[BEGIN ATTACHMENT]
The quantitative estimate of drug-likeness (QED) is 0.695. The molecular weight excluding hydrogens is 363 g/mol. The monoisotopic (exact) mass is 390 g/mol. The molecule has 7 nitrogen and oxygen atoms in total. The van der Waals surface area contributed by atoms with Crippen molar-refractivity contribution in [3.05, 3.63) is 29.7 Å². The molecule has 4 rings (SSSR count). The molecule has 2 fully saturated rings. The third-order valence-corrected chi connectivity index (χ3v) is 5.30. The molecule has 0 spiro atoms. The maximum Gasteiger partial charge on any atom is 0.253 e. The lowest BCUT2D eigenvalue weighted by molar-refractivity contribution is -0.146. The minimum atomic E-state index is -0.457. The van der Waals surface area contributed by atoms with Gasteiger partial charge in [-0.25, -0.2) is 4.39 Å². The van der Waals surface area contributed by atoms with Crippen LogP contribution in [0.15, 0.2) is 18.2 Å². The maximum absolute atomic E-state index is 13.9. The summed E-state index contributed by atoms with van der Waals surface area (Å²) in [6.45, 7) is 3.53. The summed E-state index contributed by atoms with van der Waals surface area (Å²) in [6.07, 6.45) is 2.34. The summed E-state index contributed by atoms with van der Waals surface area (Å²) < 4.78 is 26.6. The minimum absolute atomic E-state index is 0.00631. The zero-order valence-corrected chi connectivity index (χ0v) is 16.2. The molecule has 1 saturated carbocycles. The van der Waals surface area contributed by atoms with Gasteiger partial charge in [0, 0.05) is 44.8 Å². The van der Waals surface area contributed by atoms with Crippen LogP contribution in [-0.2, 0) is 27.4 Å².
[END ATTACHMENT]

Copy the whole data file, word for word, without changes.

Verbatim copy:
The quantitative estimate of drug-likeness (QED) is 0.695. The molecular weight excluding hydrogens is 363 g/mol. The monoisotopic (exact) mass is 390 g/mol. The molecule has 7 nitrogen and oxygen atoms in total. The van der Waals surface area contributed by atoms with Crippen molar-refractivity contribution in [3.05, 3.63) is 29.7 Å². The molecule has 4 rings (SSSR count). The molecule has 2 fully saturated rings. The third-order valence-corrected chi connectivity index (χ3v) is 5.30. The molecule has 0 spiro atoms. The maximum Gasteiger partial charge on any atom is 0.253 e. The lowest BCUT2D eigenvalue weighted by molar-refractivity contribution is -0.146. The minimum atomic E-state index is -0.457. The van der Waals surface area contributed by atoms with Gasteiger partial charge in [-0.25, -0.2) is 4.39 Å². The van der Waals surface area contributed by atoms with Crippen LogP contribution in [0.15, 0.2) is 18.2 Å². The maximum absolute atomic E-state index is 13.9. The summed E-state index contributed by atoms with van der Waals surface area (Å²) in [6.45, 7) is 3.53. The summed E-state index contributed by atoms with van der Waals surface area (Å²) in [6.07, 6.45) is 2.34. The summed E-state index contributed by atoms with van der Waals surface area (Å²) < 4.78 is 26.6. The minimum absolute atomic E-state index is 0.00631. The zero-order valence-corrected chi connectivity index (χ0v) is 16.2. The molecule has 1 saturated carbocycles. The van der Waals surface area contributed by atoms with Gasteiger partial charge in [0, 0.05) is 44.8 Å². The van der Waals surface area contributed by atoms with Crippen LogP contribution in [-0.2, 0) is 27.4 Å².